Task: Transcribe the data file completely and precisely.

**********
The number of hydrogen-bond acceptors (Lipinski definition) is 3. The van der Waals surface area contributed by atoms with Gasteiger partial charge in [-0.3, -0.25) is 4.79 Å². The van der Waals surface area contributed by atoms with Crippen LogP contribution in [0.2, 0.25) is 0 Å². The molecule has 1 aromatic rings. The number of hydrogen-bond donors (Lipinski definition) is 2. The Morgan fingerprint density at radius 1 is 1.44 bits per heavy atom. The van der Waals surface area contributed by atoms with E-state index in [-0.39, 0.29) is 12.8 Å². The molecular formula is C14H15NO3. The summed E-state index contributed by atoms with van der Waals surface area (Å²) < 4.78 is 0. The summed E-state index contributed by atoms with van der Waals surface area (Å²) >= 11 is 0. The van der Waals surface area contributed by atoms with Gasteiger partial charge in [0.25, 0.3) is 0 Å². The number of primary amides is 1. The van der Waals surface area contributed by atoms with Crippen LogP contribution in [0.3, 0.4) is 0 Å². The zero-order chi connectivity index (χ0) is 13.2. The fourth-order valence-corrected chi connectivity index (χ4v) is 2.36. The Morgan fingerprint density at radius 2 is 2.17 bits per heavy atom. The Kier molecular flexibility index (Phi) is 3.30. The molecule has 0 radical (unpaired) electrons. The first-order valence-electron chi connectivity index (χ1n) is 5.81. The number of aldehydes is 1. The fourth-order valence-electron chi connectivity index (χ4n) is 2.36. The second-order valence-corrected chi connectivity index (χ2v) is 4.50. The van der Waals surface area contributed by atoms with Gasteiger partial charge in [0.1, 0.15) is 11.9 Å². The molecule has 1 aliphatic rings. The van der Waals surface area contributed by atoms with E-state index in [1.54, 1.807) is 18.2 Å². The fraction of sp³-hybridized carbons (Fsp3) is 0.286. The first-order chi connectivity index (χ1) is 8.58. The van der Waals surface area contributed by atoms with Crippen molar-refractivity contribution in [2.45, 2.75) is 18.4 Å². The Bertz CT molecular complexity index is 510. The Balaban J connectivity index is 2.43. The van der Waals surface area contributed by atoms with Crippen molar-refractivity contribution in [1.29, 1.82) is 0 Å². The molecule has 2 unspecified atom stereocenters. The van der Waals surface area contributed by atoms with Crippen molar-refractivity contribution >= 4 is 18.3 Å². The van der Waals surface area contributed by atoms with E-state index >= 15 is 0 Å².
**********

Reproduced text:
The number of hydrogen-bond acceptors (Lipinski definition) is 3. The van der Waals surface area contributed by atoms with Gasteiger partial charge in [-0.3, -0.25) is 4.79 Å². The van der Waals surface area contributed by atoms with Crippen LogP contribution in [0.2, 0.25) is 0 Å². The molecule has 1 aromatic rings. The number of hydrogen-bond donors (Lipinski definition) is 2. The Morgan fingerprint density at radius 1 is 1.44 bits per heavy atom. The van der Waals surface area contributed by atoms with E-state index in [-0.39, 0.29) is 12.8 Å². The molecular formula is C14H15NO3. The summed E-state index contributed by atoms with van der Waals surface area (Å²) < 4.78 is 0. The summed E-state index contributed by atoms with van der Waals surface area (Å²) >= 11 is 0. The van der Waals surface area contributed by atoms with Gasteiger partial charge in [0.25, 0.3) is 0 Å². The number of primary amides is 1. The van der Waals surface area contributed by atoms with Crippen LogP contribution in [0.3, 0.4) is 0 Å². The zero-order chi connectivity index (χ0) is 13.2. The fourth-order valence-corrected chi connectivity index (χ4v) is 2.36. The Morgan fingerprint density at radius 2 is 2.17 bits per heavy atom. The Kier molecular flexibility index (Phi) is 3.30. The molecule has 0 radical (unpaired) electrons. The first-order valence-electron chi connectivity index (χ1n) is 5.81. The number of aldehydes is 1. The fourth-order valence-electron chi connectivity index (χ4n) is 2.36. The second-order valence-corrected chi connectivity index (χ2v) is 4.50. The van der Waals surface area contributed by atoms with Gasteiger partial charge in [0.1, 0.15) is 11.9 Å². The molecule has 1 aliphatic rings. The van der Waals surface area contributed by atoms with E-state index in [1.54, 1.807) is 18.2 Å². The fraction of sp³-hybridized carbons (Fsp3) is 0.286. The first-order chi connectivity index (χ1) is 8.58. The van der Waals surface area contributed by atoms with Crippen molar-refractivity contribution in [2.45, 2.75) is 18.4 Å². The Bertz CT molecular complexity index is 510. The Balaban J connectivity index is 2.43. The van der Waals surface area contributed by atoms with Crippen molar-refractivity contribution in [1.29, 1.82) is 0 Å². The molecule has 2 unspecified atom stereocenters. The van der Waals surface area contributed by atoms with Crippen molar-refractivity contribution >= 4 is 18.3 Å². The van der Waals surface area contributed by atoms with E-state index >= 15 is 0 Å².